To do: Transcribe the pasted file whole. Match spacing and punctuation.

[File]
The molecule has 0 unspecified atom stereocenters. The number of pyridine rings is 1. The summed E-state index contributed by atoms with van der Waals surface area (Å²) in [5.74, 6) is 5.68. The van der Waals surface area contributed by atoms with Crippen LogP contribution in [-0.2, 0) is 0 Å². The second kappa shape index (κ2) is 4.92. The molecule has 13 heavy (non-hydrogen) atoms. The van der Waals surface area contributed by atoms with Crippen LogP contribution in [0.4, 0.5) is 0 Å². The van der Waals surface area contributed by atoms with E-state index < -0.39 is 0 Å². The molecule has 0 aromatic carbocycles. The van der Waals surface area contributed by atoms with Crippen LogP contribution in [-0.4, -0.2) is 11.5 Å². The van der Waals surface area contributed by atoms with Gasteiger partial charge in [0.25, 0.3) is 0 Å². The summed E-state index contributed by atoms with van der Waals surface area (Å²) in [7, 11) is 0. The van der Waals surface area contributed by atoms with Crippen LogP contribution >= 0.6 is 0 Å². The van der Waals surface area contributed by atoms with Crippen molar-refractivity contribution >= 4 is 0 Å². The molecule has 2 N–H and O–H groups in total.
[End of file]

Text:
The molecule has 0 unspecified atom stereocenters. The number of pyridine rings is 1. The summed E-state index contributed by atoms with van der Waals surface area (Å²) in [5.74, 6) is 5.68. The van der Waals surface area contributed by atoms with Crippen LogP contribution in [-0.2, 0) is 0 Å². The second kappa shape index (κ2) is 4.92. The molecule has 13 heavy (non-hydrogen) atoms. The van der Waals surface area contributed by atoms with Crippen LogP contribution in [0.4, 0.5) is 0 Å². The van der Waals surface area contributed by atoms with E-state index < -0.39 is 0 Å². The molecule has 0 aromatic carbocycles. The van der Waals surface area contributed by atoms with Crippen LogP contribution in [-0.4, -0.2) is 11.5 Å². The van der Waals surface area contributed by atoms with Gasteiger partial charge in [0.25, 0.3) is 0 Å². The summed E-state index contributed by atoms with van der Waals surface area (Å²) in [7, 11) is 0. The van der Waals surface area contributed by atoms with Crippen LogP contribution >= 0.6 is 0 Å². The van der Waals surface area contributed by atoms with Crippen molar-refractivity contribution >= 4 is 0 Å². The molecule has 2 N–H and O–H groups in total.